Chipv
Chipv

if you look at the URL it was just incorrectly formatted, adding www.techrepublic.com/ preceding the link. If you manually type in the link, it is a shameless plug for his personal company??

jamara62
jamara62

It is good that Google has blasted the monopoly by introducing a new Web Browser. We all have to wait and see its capacity. Jayatunga Amaraweera Librarian, Buddhist & Pali University OF Sri Lanka

williamjones
williamjones

In my most recent blog, I outline why I think Google's new browser is a boon for those of us who support enterprise web apps. To carry the argument I made there a little further, I'm not even sure that Google even cares that much whether people use Chrome. In this case, I think Google's trying to move technology forward, not get into the browser wars. There are already a lot of different browsers available. Google's advertisements work on all of them already, so it's hard to argue that there's a direct profit motive for Google to spend their time and effort on making Chrome. Google's an investor in Mozilla, makers of Firefox. If Google wanted to make a browser a pillar of their business, why fund a competitor? Google made a browser because it would get noticed, the same as everything else the company does. Since Chrome is open source, anyone can integrate its revolutionary new features..and every developer will have to. Firefox will benefit from Google's investment in developing Chrome, and Microsoft will have to think long and hard about whether they want to have IE come up short in comparisons to Google's technology. So there you have it, my knee-jerk business analysis: Google doesn't care if Joe Bloggs uses Chrome, because it's just a highly visible tech demo. Chrome's audience is browser developers, and Google is challenging them to evolve their products. It's philanthropy for browser users every where. It might also make all those traffic-generating apps that Google has developed run better on the next generations of the major browsers. What about you? Have you tried Chrome yet? Do you like it, or are you dreading having to support yet another browser?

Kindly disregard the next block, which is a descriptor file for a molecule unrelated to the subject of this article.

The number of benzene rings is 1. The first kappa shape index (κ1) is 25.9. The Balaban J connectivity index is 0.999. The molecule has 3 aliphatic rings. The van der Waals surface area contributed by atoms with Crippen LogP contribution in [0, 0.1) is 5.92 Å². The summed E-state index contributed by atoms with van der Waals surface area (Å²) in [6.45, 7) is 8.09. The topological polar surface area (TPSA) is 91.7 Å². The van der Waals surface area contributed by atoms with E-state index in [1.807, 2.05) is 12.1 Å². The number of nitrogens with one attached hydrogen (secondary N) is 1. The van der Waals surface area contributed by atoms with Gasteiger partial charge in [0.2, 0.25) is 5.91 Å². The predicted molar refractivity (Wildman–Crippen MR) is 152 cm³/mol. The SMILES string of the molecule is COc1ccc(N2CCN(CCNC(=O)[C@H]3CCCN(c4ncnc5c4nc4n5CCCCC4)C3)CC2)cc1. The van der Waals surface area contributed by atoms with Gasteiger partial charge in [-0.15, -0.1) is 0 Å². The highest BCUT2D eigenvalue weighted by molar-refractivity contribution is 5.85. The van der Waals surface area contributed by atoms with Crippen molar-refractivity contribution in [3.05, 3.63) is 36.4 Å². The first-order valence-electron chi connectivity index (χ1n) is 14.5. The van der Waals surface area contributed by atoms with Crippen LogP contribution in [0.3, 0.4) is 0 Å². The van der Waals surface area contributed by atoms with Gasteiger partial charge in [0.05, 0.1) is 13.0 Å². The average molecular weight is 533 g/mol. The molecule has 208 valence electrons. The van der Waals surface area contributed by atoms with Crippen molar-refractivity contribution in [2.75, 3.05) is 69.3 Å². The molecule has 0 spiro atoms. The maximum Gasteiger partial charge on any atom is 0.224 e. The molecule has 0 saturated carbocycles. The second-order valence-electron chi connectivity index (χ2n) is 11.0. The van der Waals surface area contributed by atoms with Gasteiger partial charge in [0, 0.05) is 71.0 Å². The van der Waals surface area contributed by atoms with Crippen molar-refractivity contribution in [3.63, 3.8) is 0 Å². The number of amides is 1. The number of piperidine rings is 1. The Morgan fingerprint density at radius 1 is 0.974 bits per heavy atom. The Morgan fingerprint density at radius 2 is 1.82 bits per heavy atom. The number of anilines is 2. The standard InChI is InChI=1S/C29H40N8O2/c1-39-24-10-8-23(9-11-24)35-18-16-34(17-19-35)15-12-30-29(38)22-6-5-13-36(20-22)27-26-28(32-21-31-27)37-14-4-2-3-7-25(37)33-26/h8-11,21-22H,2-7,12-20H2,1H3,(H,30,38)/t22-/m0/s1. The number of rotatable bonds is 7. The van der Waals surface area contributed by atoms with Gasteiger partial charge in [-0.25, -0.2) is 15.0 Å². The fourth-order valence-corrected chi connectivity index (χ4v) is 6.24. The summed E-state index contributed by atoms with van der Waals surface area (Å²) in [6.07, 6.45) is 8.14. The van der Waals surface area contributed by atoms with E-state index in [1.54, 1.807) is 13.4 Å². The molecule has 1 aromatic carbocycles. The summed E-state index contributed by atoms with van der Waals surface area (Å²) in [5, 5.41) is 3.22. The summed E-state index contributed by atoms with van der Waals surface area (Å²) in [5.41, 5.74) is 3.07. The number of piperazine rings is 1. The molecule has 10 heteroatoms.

slickron42
slickron42

11. Content license from you 11.1 You retain copyright and any other rights you already hold in Content which you submit, post or display on or through, the Services. By submitting, posting or displaying the content you give Google a perpetual, irrevocable, worldwide, royalty-free, and non-exclusive license to reproduce, adapt, modify, translate, publish, publicly perform, publicly display and distribute any Content which you submit, post or display on or through, the Services. This license is for the sole purpose of enabling Google to display, distribute and promote the Services and may be revoked for certain Services as defined in the Additional Terms of those Services. 11.2 You agree that this license includes a right for Google to make such Content available to other companies, organizations or individuals with whom Google has relationships for the provision of syndicated services, and to use such Content in connection with the provision of those services. 11.3 You understand that Google, in performing the required technical steps to provide the Services to our users, may (a) transmit or distribute your Content over various public networks and in various media; and (b) make such changes to your Content as are necessary to conform and adapt that Content to the technical requirements of connecting networks, devices, services or media. You agree that this license shall permit Google to take these actions. 11.4 You confirm and warrant to Google that you have all the rights, power and authority necessary to grant the above license. This basically grant Google right to any material sent through/from the web browser.